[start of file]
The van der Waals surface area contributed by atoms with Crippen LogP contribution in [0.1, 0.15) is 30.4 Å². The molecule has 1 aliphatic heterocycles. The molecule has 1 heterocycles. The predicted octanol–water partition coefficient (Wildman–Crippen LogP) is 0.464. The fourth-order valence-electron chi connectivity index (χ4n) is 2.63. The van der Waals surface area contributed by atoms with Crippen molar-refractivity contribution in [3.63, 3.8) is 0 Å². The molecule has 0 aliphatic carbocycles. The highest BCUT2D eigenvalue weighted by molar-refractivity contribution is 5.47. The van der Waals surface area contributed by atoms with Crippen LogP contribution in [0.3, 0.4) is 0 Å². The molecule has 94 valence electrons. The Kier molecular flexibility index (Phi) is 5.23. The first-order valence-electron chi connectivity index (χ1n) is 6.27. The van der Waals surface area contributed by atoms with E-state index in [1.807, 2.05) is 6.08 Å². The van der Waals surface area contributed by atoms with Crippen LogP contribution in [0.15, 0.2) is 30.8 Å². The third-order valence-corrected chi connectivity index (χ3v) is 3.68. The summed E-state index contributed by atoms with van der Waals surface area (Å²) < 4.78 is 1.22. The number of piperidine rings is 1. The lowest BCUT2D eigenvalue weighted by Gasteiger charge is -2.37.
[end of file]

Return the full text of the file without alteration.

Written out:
The van der Waals surface area contributed by atoms with Crippen LogP contribution in [0.1, 0.15) is 30.4 Å². The molecule has 1 aliphatic heterocycles. The molecule has 1 heterocycles. The predicted octanol–water partition coefficient (Wildman–Crippen LogP) is 0.464. The fourth-order valence-electron chi connectivity index (χ4n) is 2.63. The van der Waals surface area contributed by atoms with Crippen molar-refractivity contribution in [3.63, 3.8) is 0 Å². The molecule has 0 aliphatic carbocycles. The highest BCUT2D eigenvalue weighted by molar-refractivity contribution is 5.47. The van der Waals surface area contributed by atoms with Crippen LogP contribution in [0.3, 0.4) is 0 Å². The molecule has 94 valence electrons. The Kier molecular flexibility index (Phi) is 5.23. The first-order valence-electron chi connectivity index (χ1n) is 6.27. The van der Waals surface area contributed by atoms with E-state index in [1.807, 2.05) is 6.08 Å². The van der Waals surface area contributed by atoms with Crippen LogP contribution in [0.15, 0.2) is 30.8 Å². The third-order valence-corrected chi connectivity index (χ3v) is 3.68. The summed E-state index contributed by atoms with van der Waals surface area (Å²) < 4.78 is 1.22. The number of piperidine rings is 1. The lowest BCUT2D eigenvalue weighted by Gasteiger charge is -2.37.